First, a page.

Ducklings and goslings update

We have plenty of baby poultry in progress around here.

I hatched out some mutt ducks  at school for the kiddos to observe:

 

Today an incubator full of Pilgrim goslings is working on hatching:

Scrambles, our Buff Orpington hen, and Violet, one of our Australorps, both went broody and are sitting on Indian Runner duck eggs and Pilgrim goose eggs:

Abigail, our Pilgrim goose, went broody a while ago but then left her nest. I put those eggs in the incubator to finish hatching; however, she laid a new clutch in a nest she built under the duck house and now is sitting quite seriously.  I think she may actually finish the job this time!

In a few weeks when work winds down for the year I will resume posting here more regularly. I also have started a new blog related solely to our farm:

Thiry Farm

 

 

The goslings have hatched!

We have successfully incubated Uncle Waldo and Abigail’s first set of eggs!  Four goslings were set to hatch today, and they all made it out of the shell, although one needed a little help. One more will hatch in two days, we hope.

Two days ago I noticed when I candled their eggs that they had internally pipped into the air cell. Yesterday evening when I got home from work they had all started to externally pip through the shell:

The penciled-in cross shows where the air cell dipped down to:

This morning they had enlarged their pip holes quite a bit.

First one out!

It’s lonely being the first one out, so she cuddled around her sibling’s egg to take a nap while waiting:

They slowly worked their egg tooth around in a circle to create a hinge at the top of the blunt end of the egg:

One little head poking out of an egg:

The empty egg shell:

This little guy just wasn’t making much progress so we gingerly began to crack away little bits of the eggshell.  I put him back in the incubator like this and he made the rest of the trip out by himself:

We made a video of one popping out of the shell:

Everyone is now snug in the brooder:

The two girls have the dark grey bills; the boys have pink bills.

Prepping for goslings to hatch

I never thought we would get this far since Pilgrim goose eggs are notoriously difficult to incubate, but right now I have five eggs that are five days out from hatching and all are showing signs of life! So, it’s time to set things up for hatchlings…

Some folks brood their baby poultry right in the house, but we prefer to keep them out in the garage. We have a set of metal shelves set up with plastic totes that Phil has modified by cutting out the top, making a wood frame around the opening, and attaching hardware cloth to protect the babies from any chipmunks or mice that might get into the garage and to protect them from the possibility of a brooder heat lamp falling onto them and burning them.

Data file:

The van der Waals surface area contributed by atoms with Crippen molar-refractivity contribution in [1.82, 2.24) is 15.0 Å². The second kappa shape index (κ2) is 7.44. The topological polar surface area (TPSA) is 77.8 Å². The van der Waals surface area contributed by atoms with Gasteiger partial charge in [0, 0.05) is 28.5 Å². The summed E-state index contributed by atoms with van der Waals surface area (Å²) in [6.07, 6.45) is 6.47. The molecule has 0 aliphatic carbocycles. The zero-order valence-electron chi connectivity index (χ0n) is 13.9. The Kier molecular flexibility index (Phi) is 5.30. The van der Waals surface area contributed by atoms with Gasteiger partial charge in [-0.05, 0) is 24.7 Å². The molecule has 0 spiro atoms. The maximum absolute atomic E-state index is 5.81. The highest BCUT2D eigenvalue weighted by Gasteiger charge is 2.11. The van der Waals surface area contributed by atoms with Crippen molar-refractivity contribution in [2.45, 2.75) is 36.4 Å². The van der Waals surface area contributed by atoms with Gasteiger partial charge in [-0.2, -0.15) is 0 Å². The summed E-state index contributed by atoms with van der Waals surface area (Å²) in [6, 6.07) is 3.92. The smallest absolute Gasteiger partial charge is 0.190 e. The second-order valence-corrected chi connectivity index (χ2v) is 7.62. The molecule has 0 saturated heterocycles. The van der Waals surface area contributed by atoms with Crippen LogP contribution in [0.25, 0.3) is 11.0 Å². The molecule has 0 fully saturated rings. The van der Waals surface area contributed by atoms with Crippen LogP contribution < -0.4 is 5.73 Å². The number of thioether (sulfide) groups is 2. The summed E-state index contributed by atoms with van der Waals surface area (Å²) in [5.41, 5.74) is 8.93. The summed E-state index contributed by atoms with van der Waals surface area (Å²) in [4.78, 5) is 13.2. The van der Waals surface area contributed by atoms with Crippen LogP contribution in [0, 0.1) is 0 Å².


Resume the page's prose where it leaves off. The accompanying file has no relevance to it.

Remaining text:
The shelves in this unit are made of heavy duty wire from which we can hang the brooder heat lamps. The shelves can be moved up and down if we need the lamps closer or further away than the cord will allow.

Last spring we brooded purchased ducks and goslings and found that large wood shavings were the best bedding in the brooder boxes.

However, for the first couple of days post-hatch, when goslings are still figuring out what food is, you don’t want them to have access to the wood shavings because they will eat them and develop an impacted crop. For that reason, I have covered the wood shavings with puppy pads which I will remove once the goslings are eating well.

I have purchased unmedicated starter crumbles for them.  It is imperative not to feed crumbles that have been medicated with amprolium to waterfowl. They consume a great deal more feed then chicks do and will receive too high a dose of amprolium. Besides that, they aren’t especially prone to coccidiosis, so there really is no need for medicated feed.

Commercially prepared feed is insufficient in niacin for waterfowl. Their legs will not develop correctly without supplementing with brewers yeast. Additionally, I have purchased some small packets of electrolytes and probiotics to get them off to a good start. After a few days, I will put out a little dish of chick grit for them and begin feeding them small amounts of chopped fresh herbs and grass.  I started various herb seeds in window boxes next to my catalpa tree seedlings:

There are differing strains of thought on the protein level that is best for goslings; we follow Metzer’s recommendation and keep the protein between 20-24%.

Finally, I washed up some little feeders and waterers and placed them on a small wire rack to elevate them slightly so that the goslings don’t kick their soiled bedding into their feed and water.

Today is Day 25 of 30, and we are all ready and waiting with bated breath to see if any babies will hatch on Wednesday next week!